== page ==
Posted on September 27th, 2016 by | 2 Replies

RMT. Real money trading. The nasty three letter acronym associated with gold farming, pay to win, and bots. It’s existed in MMOs for the better part of two decades, back when Ultima Online gold traded at higher exchange rates (200 gold to $1 USD) than the Italian Lira, Hungarian Forint, Indonesian Rupiah, Vietnamese Dong, Colombian Peso, and several other real world countries (250 to 14,000 units to $1 USD). This was in era where all real money trading took place on eBay (sometimes facilitated by company employees), before more specialized shops opened their doors.

ultima online gold pile

People will kill to become a Colombian millionaire.

Eventually, massive inflation sets in because wolves somehow drop coins and MMORPG NPCs print money on demand to buy player trash. Money sinks like repair costs and auction house taxes never offset the constant printing of game currency. Even the loss of capital when ships blow up on Eve Online can’t compete with the universe’s infinite resources. The effects of MMO currency inflation on RMT is as multifaceted as it is unclear. The obvious impact is the increased cost of goods. This drives players with more real world money, less time, or both, to seek out-of-game methods to acquire in game currency. And where there is demand, there is supply.

MMO RMT carries a host of problems. The chief issue being the devaluation of the most active players’ time. What’s the point of grinding for hours on end when top gear can be purchased for a day’s paycheck? Diminishing the reasons to actually play the MMO is a major negative for anti-RMT folks.

At some point it’s too lucrative of a money making proposition to pass up. In 2005, over 100,000 people in China reported working as full time gold farmers (“gold” acting as a moniker for all virtual MMO currency). These “players” contribute nothing meaningful to the game, mindlessly killing creatures for loot. At it’s worst, gold farming creates violations of human rights. To increase efficiency, gold sellers use bots to generate even more gold. This unnatural crowding of high end areas pushes real players out. Even if players can avoid the bot infestation, constant channel spam for “BUY GOLD $5=5000G WWW.CASH4GOLDMMOSTYLEYO.COM” ruins actual human communication. People need to be able to gripe publicly without fear of the bot takeover. The effect of the supply side absolutely damages the average player’s experience. That doesn’t even take into account the ethics of gold buying.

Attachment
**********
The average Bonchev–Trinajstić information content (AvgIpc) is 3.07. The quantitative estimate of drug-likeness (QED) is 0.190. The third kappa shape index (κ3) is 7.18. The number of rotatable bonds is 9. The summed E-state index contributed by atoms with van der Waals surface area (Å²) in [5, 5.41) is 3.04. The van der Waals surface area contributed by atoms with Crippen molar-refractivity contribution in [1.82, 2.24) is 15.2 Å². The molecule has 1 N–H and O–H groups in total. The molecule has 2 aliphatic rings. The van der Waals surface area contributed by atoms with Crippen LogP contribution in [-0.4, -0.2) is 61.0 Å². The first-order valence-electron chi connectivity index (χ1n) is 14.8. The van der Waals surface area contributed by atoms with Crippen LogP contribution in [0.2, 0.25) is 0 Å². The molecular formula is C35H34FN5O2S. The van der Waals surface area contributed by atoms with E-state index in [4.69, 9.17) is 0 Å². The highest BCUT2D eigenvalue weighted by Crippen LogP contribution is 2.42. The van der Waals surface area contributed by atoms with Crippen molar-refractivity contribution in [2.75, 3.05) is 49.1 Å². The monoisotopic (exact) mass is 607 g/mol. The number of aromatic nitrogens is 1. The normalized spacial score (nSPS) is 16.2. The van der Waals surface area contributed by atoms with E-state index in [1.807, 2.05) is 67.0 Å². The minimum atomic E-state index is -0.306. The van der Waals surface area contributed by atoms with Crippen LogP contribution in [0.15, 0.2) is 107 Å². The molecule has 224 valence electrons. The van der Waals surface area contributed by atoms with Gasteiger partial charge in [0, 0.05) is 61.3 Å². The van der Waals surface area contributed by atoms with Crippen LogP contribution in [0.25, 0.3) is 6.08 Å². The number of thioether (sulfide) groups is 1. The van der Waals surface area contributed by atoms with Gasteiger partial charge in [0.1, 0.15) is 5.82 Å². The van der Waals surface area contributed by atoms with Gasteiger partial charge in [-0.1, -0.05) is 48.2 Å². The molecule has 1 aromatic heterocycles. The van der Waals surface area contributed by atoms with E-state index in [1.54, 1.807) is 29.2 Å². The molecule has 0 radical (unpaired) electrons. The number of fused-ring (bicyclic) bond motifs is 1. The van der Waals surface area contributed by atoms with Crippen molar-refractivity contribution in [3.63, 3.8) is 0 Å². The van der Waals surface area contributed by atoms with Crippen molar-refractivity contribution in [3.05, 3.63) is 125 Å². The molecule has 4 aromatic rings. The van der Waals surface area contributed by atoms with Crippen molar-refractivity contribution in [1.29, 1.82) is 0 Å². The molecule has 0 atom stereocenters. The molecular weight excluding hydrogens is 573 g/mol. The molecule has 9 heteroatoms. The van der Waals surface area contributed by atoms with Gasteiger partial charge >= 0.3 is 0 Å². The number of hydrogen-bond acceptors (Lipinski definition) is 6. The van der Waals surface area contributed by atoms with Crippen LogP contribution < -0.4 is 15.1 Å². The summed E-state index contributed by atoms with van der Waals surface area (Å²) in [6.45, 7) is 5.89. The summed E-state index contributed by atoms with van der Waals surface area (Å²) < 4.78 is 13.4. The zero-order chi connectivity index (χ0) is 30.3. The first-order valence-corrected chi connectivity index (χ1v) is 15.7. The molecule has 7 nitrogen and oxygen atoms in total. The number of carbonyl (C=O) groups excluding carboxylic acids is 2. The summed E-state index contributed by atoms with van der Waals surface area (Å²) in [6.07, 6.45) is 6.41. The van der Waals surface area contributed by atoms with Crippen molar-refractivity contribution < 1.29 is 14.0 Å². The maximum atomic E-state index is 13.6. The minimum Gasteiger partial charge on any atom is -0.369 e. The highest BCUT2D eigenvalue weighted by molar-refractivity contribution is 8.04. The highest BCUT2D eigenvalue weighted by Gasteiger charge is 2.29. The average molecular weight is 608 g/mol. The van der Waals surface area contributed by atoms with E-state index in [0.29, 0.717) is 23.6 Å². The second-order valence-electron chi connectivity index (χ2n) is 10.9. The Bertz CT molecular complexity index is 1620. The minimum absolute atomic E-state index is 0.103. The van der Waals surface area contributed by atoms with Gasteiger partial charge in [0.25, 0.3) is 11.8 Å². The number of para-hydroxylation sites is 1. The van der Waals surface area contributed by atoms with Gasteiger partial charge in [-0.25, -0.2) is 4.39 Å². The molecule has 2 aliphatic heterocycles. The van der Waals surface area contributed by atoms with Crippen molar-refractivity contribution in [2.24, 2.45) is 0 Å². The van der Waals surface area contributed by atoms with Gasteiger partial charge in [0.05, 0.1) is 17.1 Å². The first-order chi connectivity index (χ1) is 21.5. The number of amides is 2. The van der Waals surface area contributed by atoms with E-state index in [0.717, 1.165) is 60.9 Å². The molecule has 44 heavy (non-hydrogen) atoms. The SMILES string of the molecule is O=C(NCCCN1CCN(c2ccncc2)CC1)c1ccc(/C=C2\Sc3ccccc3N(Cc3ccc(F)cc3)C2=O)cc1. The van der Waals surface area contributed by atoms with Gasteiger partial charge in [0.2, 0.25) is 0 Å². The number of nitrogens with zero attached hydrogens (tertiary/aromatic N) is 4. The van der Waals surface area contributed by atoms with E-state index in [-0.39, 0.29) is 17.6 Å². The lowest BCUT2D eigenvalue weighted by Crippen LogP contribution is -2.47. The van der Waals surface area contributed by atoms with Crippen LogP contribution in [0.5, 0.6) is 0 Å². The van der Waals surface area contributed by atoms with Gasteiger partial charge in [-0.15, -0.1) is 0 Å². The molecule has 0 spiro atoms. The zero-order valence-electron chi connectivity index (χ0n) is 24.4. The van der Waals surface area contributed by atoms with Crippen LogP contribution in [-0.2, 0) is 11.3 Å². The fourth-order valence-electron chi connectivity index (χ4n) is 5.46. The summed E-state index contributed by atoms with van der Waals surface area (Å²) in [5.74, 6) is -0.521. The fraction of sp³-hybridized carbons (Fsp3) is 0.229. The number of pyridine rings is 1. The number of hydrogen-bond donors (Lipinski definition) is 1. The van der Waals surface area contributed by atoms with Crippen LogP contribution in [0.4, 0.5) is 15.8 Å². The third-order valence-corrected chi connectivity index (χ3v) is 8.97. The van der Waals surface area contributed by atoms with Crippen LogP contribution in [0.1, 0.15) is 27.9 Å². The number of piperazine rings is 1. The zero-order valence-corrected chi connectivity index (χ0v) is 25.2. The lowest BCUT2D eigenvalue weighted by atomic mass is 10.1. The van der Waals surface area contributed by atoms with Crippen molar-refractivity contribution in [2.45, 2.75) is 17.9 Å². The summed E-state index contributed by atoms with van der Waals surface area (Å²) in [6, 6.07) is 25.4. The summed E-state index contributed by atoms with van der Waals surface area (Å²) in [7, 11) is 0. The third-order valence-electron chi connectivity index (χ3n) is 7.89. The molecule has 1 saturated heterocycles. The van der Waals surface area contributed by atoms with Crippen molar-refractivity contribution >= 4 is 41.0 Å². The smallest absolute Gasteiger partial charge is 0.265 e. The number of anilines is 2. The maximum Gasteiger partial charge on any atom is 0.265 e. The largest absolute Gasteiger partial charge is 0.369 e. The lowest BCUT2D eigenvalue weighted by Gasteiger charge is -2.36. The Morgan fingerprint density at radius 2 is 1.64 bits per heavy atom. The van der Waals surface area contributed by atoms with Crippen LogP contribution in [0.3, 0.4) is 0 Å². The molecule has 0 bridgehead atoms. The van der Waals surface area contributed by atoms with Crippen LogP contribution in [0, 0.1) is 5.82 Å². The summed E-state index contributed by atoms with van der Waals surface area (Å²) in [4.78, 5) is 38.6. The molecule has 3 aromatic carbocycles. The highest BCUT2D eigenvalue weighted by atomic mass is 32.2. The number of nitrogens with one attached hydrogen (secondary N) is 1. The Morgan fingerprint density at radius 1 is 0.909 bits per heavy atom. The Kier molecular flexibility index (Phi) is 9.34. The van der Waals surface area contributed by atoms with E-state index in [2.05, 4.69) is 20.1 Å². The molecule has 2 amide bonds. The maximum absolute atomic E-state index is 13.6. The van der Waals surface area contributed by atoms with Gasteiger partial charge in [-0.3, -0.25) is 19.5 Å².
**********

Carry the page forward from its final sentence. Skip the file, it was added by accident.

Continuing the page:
wow mmo rmt chart

Inflation occurs quickly.

MMORPGs are first and foremost games. It’s even part of the acronym! Real money trading is essentially cheating. Imagine playing a board game with friends. You offer to take another player out for the price of $5. They accept and cruise to victory. What’s the point in playing when money will decide the outcome? More topically now that the NFL season has begun, imagine paying $5 to a fantasy football leaguemate for Antonio Brown. That’s a big change that affects the fair competition of the entire league. At the same time, these examples ignore a major difference between MMORPGs and other games. MMORPGs are also virtual worlds with real economies and thus, inherently valuable currency.

In the cheating examples, the time commitment for those games is significantly less than in top MMOs. You also play to win, which is rarely part of MMORPGs, despite the oft-used “pay to win” label. Competition of a sort still exists, but ultimately time dictates who sees the greatest success. When top guilds in World of Warcraft spend a full time job’s worth of hours raiding, it’s pretty obvious that not everyone can compete. Here, money is the great equalizer. After all, time = money. Does that justify real money trading? I think it’s at least a fair argument.